What’s the best piece of advice in this book?
That you would not, in fact, date you, because there is not another you out there. Just kidding! I don’t say that in the book. Well, not exactly. I do believe it is futile to get too caught up in trying to find someone like yourself. The mystery of love doesn’t work that way. Those who try to find someone like themselves usually end up attracted to someone very different. It’s better preparation for the dating process (and for love) to discover and know who you are.
Being comfortable with yourself and having a working knowledge of what needs improvement makes you much more attractive to the person you want to meet, and allows you to bring a real person to the relationship. Humility about your true self as a whole helps you become willing to accept an imperfect person you’ll actually date, not the perfect person you’ll never meet.
Anyway, people get caught up in what they want and don’t develop as an individual. So really, the best advice in this book is the overall message: work on knowing yourself.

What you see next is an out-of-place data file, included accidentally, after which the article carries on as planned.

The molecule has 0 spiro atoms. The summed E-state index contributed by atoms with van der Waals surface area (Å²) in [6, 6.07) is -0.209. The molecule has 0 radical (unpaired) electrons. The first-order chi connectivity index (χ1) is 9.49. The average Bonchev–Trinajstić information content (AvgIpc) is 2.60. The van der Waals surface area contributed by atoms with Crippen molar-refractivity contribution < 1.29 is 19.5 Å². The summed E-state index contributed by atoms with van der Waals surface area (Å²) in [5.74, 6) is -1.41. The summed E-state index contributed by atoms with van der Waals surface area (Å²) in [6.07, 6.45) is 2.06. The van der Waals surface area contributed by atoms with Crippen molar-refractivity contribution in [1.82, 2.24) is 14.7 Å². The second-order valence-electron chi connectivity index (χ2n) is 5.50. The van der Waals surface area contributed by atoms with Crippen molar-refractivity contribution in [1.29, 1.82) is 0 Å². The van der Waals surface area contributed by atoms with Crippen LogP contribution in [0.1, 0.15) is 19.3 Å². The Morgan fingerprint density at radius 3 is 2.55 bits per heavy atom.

Do you think this book will help people take action for the sake of their vocation to marriage?
Goodness, I hope so. If they do nothing else, I hope they will at least try out putting the last chapter into practice. The questions to consider while kneeling before the crucifix are focused on examining the conscience of people who want to be married. I wanted the book to inspire people to take accountability for their own life, have the humility to admit their own faults, and have the courage to do something about it, but not take themselves too seriously, or become easily discouraged. The book is about becoming, and we are all always in the process of becoming. Even in marriage, that process continues, so we don’t wait to marry someone who has arrived, but someone who is suitable to share the journey with you.
What is the worst thing about this book?
Having to suffer through interviews (no offense to you, Anthony). Actually, to be serious, the worst thing about this book is that it was written too fast (that’s what I get for procrastinating). As I read it, I’m like “Oh goodness, I wish I wrote this instead of that,” and wish I had more time to revisit the chapters, but my publisher tells me that the worst part about this book is that it’s too short.
Well, I did a pretty good job of interviewing myself, but to my credit, I’m easy to talk to, especially to myself. Here’s what I learned about myself as I conducted this interview: that I rarely actually answer an interview question because I’m so tangential. Now it makes sense why Lino changes the subject on me so often. I guess that’s why he gets the big bucks.
To get a copy of Would You Date You?, click here . And please send me your feedback, positive or negative.